Despite a detailed analysis of IRFU figures by BDO chartered accountants, on behalf of Rugby Players Ireland, the union retains their position of seeking 20 per cent salary cuts across the board.
Round four of talks between the players’ body and the IRFU will take place on Wednesday.
RPI is resisting such a significant drop in salaries due to the players’ inability to reduce their working week to four days – as other union staff members have done – coupled with the short length of a professional athlete’s career.
All the new player contracts come into effect on July 1st but this is not expected to speed up negotiations.
RPI are led by chief executive Simon Keogh but BDO's managing partner Michael Costello and tax expert Ciarán Medlar, who ironed out Robbie Keane's recent severance package from the FAI, are also in the room.
Medlar, in an interview last March, noted the IRFU are in “a better position being debt-free on the stadium and having income from the land it sold at Newlands Cross [€25 million].”
Medlar added: “Even if it needed to go down a financial route to sustain the provinces and the central contracts with players it would be in a better position to do so.”
IRFU chief executive Philip Browne and director of finance Conor O'Brien are dealing directly with Keogh and the BDO duo.
Browne has spoken about revenues “falling off a cliff” during the pandemic but private equity firm CVC purchasing a 28 per cent stake in the Pro 14 allowed the union to bank €5.5 million. Also, the Irish Government has promised over €13 million in aid.
Despite heated exchanges during the previous meeting, the IRFU has granted RPI access to their accounts to ensure both parties have a clear idea how much of a salary reduction the players must eventually accept.
This is in stark contrast to the situation in England where Premiership clubs unanimously agreed to cut the salary cap by £1.4 million without informing the players. Leicester Tigers could lose up to 12 of their first team, including a number of England internationals, if they refuse to sign amended contracts by 5pm on Tuesday.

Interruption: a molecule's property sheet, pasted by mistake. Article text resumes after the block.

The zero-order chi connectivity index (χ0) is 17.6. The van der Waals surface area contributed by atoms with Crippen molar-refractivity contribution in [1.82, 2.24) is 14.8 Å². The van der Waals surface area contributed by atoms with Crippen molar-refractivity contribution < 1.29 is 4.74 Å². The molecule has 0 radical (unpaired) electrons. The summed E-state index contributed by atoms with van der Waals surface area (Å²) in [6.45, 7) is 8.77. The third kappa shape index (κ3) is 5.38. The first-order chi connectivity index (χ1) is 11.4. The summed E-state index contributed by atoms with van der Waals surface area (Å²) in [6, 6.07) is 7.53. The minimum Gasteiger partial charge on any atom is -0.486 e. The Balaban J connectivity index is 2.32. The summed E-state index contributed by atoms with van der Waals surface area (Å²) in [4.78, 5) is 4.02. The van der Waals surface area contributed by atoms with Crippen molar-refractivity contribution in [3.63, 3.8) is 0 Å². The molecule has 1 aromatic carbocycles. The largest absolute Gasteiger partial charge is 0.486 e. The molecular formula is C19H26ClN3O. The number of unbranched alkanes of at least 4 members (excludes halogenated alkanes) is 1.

Failure to bring an improved position back to the RPI executive, chaired by Rob Kearney, would undoubtedly escalate the situation.
The players are keen to protect team-mates on development contracts of €18,000 from facing any reductions. In the recent pay deferrals, salaries under €25,000 remained untouched.
Another sticking point is the highest earners, on three-year contracts that earn them close to a million euros, as they would lose a significant portion of the nest egg that softens their difficult transition from professional athlete to a new career post rugby.
To accept the 20 per cent reduction would, in some cases, see them give up a quarter of a million euros.
James Lowe, meanwhile, will emerge from two weeks of self isolation, following a visit home to New Zealand for personal reasons, with a three-year contract that paves the way for him to be capped in November.
Lowe, who has scored 28 tries in 43 appearances for Leinster, previously missed out on All Blacks selection due to injury. He qualifies for Ireland via residency.
Former Leinster coach Michael Cheika is being linked to the latest multi-million euro injection into French rugby. ProD2 club AS Béziers Hérault are undergoing a takeover by a United Arab Emirates billionaire with Cheika the primary target to oversee a recruitment drive that reportedly includes signing two-time world player of the year Beauden Barrett.